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OM Addressing Student Loans Crisis

More than half of all college students borrow money to go to school.  According to the Chronicle of Higher Education, of the 20 million Americans attending college, 12 million will borrow money to help cover costs.

Although loans help make education possible for many, the National Urban League worries that minority students, in particular, may not know what they’re signing up for.

Sumontro Sinha is a University of Miami graduate with an engineering degree.  As he  works in his parents’ garage, he takes a moment to demonstrate a wind tunnel designed to see how much wind an airplane wing in a glass panel can resist.

Sumontro Sinha gets to work in his parents’ garage. Just another typical Sunday night for the engineering grad.

Sumontro Sinha gets to work in his parents’ garage. Just another typical Sunday night for the engineering grad.
Sumontro Sinha gets to work in his parents’ garage. Just another typical Sunday night for the engineering grad.

“We’re roughly 30 miles per hour,” he says as he turns up the intensity with a look of satisfaction.

Sinha, an Oxford native, attended The University of Miami as part of a family tradition – both of his parents received their doctoral degrees there –  but the out-of-state tuition and living costs forced him to take out student loans in order to attend.

Sinha, who graduated in 2012, has now moved back in with his parents to help save money to repay loans.  He commutes daily from Oxford to his job in Huntsville, Ala., where he works with defense contracting.  His dream is to work for NASA, but for now has to go where the money is.

“It shapes every decision that you make. What you do. What you don’t do. What you spend money on. What you don’t. I definitely feel a lot less free because of the loans,” Sinha says.

At times, he wonders if it was all worth it.

“It does make me think twice about whether or not I should have paid all that money to attend that school.”

However, Sinha’s father is quick to remind his son that, despite the loans, his engineering degree can never be taken away from him.   Sinha’s father is the co-signer on his son’s loans and jokes that if his son can’t make his payments, the bank will come after him next.

In fact, according to the Federal Reserve Bank of St. Louis, Mississippi has one of the nation’s highest default rates with 14 percent of those who take out student loans going into delinquency. The average student loan in Mississippi is $25,000.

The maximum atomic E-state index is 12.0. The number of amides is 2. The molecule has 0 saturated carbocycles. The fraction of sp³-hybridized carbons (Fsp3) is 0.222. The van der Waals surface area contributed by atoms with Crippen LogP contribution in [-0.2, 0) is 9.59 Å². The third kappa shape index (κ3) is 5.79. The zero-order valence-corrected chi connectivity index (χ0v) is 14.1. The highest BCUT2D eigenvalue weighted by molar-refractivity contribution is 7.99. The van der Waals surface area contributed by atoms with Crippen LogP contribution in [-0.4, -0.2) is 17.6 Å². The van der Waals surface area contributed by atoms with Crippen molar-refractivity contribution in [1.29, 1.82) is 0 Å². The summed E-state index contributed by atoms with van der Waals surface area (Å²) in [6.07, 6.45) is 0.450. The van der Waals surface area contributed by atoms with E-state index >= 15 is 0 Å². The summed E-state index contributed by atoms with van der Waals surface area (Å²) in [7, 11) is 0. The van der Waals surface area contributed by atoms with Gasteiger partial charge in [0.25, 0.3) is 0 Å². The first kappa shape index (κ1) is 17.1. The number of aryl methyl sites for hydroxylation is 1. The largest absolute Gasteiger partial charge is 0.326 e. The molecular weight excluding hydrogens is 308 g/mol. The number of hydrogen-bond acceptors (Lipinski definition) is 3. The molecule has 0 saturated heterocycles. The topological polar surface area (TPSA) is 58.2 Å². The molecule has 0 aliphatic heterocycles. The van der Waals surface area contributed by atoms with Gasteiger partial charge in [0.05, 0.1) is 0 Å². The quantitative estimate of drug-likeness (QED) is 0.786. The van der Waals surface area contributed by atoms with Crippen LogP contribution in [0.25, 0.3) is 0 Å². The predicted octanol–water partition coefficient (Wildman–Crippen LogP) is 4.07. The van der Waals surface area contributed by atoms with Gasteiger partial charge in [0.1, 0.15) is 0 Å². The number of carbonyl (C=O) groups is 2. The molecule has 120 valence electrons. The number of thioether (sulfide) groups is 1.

All students at The University of Mississippi  who take out student loans, and indeed all student borrowers nationwide,  are required to go through online counseling in order to understand the terms, the amount and the repayment plans of their loans.

Student loan brochures in the Ole Miss Office of Financial Aid

Although Ole Miss does not target minority students, in particular, it will begin taking a more active role to educate students about money management starting this summer.  The university will pilot a financial literacy program geared toward students enrolled in EDHE 105 courses. The optional class is available only to freshmen and is designed to teach students the essential tools needed to be successful throughout their college careers.

The Ole Miss Office of Financial Aid office is responsible for creating the course and its implementation. Laura Diven-Brown, director of financial aid at the University of Mississippi, is excited about the project and her staff’s hard work.

“We really want people to be wise coming out of school, knowing how to manage a budget, what they can afford and make some good smart decisions. We are finding that a lot of people are coming to college from high school, and they don’t have some of that background,” Diven-Brown says.

Groups such as the Ole Miss chapter of the national organization MoneyThink have already recognized this problem. Once a week the group works with seniors at Lafayette High School and Oxford High School to teach them about how to handle money and help them understand student loans.

“These are things that college students usually fall into a pitfall for,” MoneyThink mentor Austin Yarber says.

Lafayatte High senior Demetrius Plaxico participates in the program and when he speaks, a confidence can be heard in his voice. Plaxico acknowledges that although  his parents will only be a phone call away when he attends college next year, he wants to be independent.  He feels that the knowledge gained from MoneyThink will help him accomplish just that.

But not everyone is so fortunate.  As Sumontro turns in for night in preparation for the long commute he has to make early in the morning, he reflects on what he wished his university had told him.

“When  you come to that first payment that’s when you really realize … oh crap … this is how much it actually is, and how much I’m actually going to have to pay for that a month,” Sinha says. “If they could remind you every month or week how much they [student loans] cost, you would take more preventive steps to make sure you could make the payment.” –– Bracey Harris and Kyndall Cox, broadcast journalism majors, Meek School of Journalism and New Media





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